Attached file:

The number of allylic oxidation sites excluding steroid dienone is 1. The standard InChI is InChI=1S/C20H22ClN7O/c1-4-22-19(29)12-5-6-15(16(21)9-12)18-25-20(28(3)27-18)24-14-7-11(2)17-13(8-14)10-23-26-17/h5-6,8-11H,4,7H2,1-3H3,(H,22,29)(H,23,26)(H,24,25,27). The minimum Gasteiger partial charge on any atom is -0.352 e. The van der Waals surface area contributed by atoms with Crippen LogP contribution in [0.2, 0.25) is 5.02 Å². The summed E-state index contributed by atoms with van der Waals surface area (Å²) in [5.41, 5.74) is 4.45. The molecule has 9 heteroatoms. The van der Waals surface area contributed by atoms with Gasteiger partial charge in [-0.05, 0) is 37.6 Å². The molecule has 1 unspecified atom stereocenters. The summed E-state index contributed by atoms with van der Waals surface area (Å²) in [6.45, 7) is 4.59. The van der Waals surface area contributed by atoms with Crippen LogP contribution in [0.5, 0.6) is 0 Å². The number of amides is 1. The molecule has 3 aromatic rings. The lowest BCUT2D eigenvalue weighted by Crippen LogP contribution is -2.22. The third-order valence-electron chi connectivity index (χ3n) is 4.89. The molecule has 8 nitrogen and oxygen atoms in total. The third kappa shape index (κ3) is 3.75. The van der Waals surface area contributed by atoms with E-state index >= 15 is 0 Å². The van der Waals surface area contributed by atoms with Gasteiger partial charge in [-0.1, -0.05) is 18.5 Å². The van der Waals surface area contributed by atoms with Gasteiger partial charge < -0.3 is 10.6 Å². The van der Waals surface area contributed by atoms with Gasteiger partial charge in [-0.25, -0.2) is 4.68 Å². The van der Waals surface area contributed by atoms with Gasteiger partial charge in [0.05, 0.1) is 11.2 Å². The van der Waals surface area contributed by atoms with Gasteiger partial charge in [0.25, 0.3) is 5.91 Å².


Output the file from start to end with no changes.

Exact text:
The number of allylic oxidation sites excluding steroid dienone is 1. The standard InChI is InChI=1S/C20H22ClN7O/c1-4-22-19(29)12-5-6-15(16(21)9-12)18-25-20(28(3)27-18)24-14-7-11(2)17-13(8-14)10-23-26-17/h5-6,8-11H,4,7H2,1-3H3,(H,22,29)(H,23,26)(H,24,25,27). The minimum Gasteiger partial charge on any atom is -0.352 e. The van der Waals surface area contributed by atoms with Crippen LogP contribution in [0.2, 0.25) is 5.02 Å². The summed E-state index contributed by atoms with van der Waals surface area (Å²) in [5.41, 5.74) is 4.45. The molecule has 9 heteroatoms. The van der Waals surface area contributed by atoms with Gasteiger partial charge in [-0.05, 0) is 37.6 Å². The molecule has 1 unspecified atom stereocenters. The summed E-state index contributed by atoms with van der Waals surface area (Å²) in [6.45, 7) is 4.59. The van der Waals surface area contributed by atoms with Crippen LogP contribution in [0.5, 0.6) is 0 Å². The number of amides is 1. The molecule has 3 aromatic rings. The lowest BCUT2D eigenvalue weighted by Crippen LogP contribution is -2.22. The third-order valence-electron chi connectivity index (χ3n) is 4.89. The molecule has 8 nitrogen and oxygen atoms in total. The third kappa shape index (κ3) is 3.75. The van der Waals surface area contributed by atoms with E-state index >= 15 is 0 Å². The van der Waals surface area contributed by atoms with Gasteiger partial charge in [-0.1, -0.05) is 18.5 Å². The van der Waals surface area contributed by atoms with Gasteiger partial charge < -0.3 is 10.6 Å². The van der Waals surface area contributed by atoms with Gasteiger partial charge in [-0.25, -0.2) is 4.68 Å². The van der Waals surface area contributed by atoms with Gasteiger partial charge in [0.05, 0.1) is 11.2 Å². The van der Waals surface area contributed by atoms with Gasteiger partial charge in [0.25, 0.3) is 5.91 Å².